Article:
Make no mistake: there is a lot of pain in Alison's Birthday, and a mounting sense of sad, inescapable dread. The ending packs an incredibly powerful punch that I won't forget. 

This is good stuff.

High Points
One of the key factors in making Alison's Birthday work is how the characters actually address the far-fetched supernatural possibilities at play. Alison is logical but dubious, and Peter, as he becomes deeper and deeper involved in solving the mystery, enlists the aid of his professional psychic pal. She in turn doesn't speak about these cults as if they're an ear to the underworld, but is very clear that Peter needs to know WHY and HOW they think the way they do if he has any hope of saving his girlfriend. It's an important distinction that helps ground the chaos

Low Points
It's the era, and that's that, but some of Alison's Birthday's score occasionally dates itself with such an electronic action-packed sound that doesn't quite align with the old-world eeriness of its folk horror roots

Lessons Learned (The Oz Edition)
Lyle was not a popular surname in 1980s Australia

All Australian babies are born with blue eyes

Pagan rituals down under call for the finest formalwear

I adored Alison's Birthday, and would be shocked if you didn't too. Go get it.  


  1. Thanks for pointing this one out!
    I think I'd seen it around in previous years and never checked it because... who knows, maybe that box cover isn't a real eye grabber.
    Anyway, just watched it... and mostly enjoyed it. I was certainly rooting for Peter (that car!) against the cult, because the cultists seemed like a pretty bland bunch. So I was a bit 'meh' at the first ending... but the final coda ramped up the horror nicely (nastily) and I came away quite satisfied.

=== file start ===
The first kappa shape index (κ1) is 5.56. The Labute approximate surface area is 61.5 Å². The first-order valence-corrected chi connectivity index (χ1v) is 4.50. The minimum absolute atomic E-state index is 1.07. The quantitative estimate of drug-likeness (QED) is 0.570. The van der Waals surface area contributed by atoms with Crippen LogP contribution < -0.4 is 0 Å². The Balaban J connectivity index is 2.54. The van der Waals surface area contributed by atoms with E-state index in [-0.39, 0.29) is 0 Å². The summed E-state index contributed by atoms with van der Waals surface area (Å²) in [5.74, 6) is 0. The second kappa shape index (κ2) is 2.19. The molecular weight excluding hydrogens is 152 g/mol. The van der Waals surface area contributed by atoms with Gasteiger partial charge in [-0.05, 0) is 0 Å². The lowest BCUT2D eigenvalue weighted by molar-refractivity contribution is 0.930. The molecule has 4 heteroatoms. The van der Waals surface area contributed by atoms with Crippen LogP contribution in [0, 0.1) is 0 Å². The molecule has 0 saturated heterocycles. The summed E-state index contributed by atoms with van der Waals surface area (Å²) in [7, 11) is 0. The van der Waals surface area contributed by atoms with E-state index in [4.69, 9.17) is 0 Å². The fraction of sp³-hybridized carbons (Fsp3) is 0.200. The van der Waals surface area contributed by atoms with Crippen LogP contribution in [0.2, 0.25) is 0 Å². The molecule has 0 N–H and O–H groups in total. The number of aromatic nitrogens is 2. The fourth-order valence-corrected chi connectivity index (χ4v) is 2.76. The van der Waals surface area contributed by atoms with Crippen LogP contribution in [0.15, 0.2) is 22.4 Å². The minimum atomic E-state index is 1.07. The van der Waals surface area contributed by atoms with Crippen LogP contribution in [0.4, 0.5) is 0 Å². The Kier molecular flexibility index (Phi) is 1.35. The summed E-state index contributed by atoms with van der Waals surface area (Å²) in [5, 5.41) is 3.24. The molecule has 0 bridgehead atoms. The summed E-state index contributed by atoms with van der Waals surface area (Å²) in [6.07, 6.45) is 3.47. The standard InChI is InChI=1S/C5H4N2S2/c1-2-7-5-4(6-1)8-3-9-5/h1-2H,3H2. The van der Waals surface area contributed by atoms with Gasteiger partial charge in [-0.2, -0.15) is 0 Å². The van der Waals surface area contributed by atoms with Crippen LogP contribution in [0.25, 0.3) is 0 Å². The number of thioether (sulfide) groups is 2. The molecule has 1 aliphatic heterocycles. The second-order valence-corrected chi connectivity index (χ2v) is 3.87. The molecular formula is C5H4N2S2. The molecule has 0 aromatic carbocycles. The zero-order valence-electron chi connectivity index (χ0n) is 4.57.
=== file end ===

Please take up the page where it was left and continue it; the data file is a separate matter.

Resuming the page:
1981 was the time of the 'Satanic Panic' in the U.S... with stories of cultists raising children for sacrifice, I wonder of that was part of the inspiration?

    1. Makes perfect sense! Have you watched Woodlands Dark and Days Bewitched yet? It brings up so many ideas surrounding folk horror and is absolutely fascinating at unearthing BUNDLES of films I never knew about.

      And yes, THAT CAR!

  2. Last year I cut the cord from cable and got a Roku stick, and then I subscribed to AMC+ so that I could keep up with the Walking Dead and its spinoffs. As a result, I've been able to enjoy all that Shudder has to offer as well, including this movie and the Woodlands Dark doc. I liked how extensive the documentary was, such as including international films that I was unaware of. Getting back to "Allison", it was fun to see Joanne Samuel in another genre film because I had only ever seen her as Jessie in "Mad Max". It was also a film that had been on my radar for a long time, as I'd read a synopsis about it in one of my horror reference books, so I'm glad that I finally was able to check it out! And wow, what an ending...poor Alison :( Have you watched the In Search of Darkness documentaries yet? I really enjoyed them, and I've heard there's a third one coming out too, which I'm looking forward to seeing. Next up: the new Scream movie is streaming on Paramount+, and I can't wait to watch it this weekend!

    1. I JUST learned about Scream on Paramount, so I'm hoping to dive in this weekend. I can't believe I've managed to avoid spoilers this long! Haven't watched the In Search of Darkness episodes as I didn't hear much positive about it. But I trust your judgement so I might give them a go!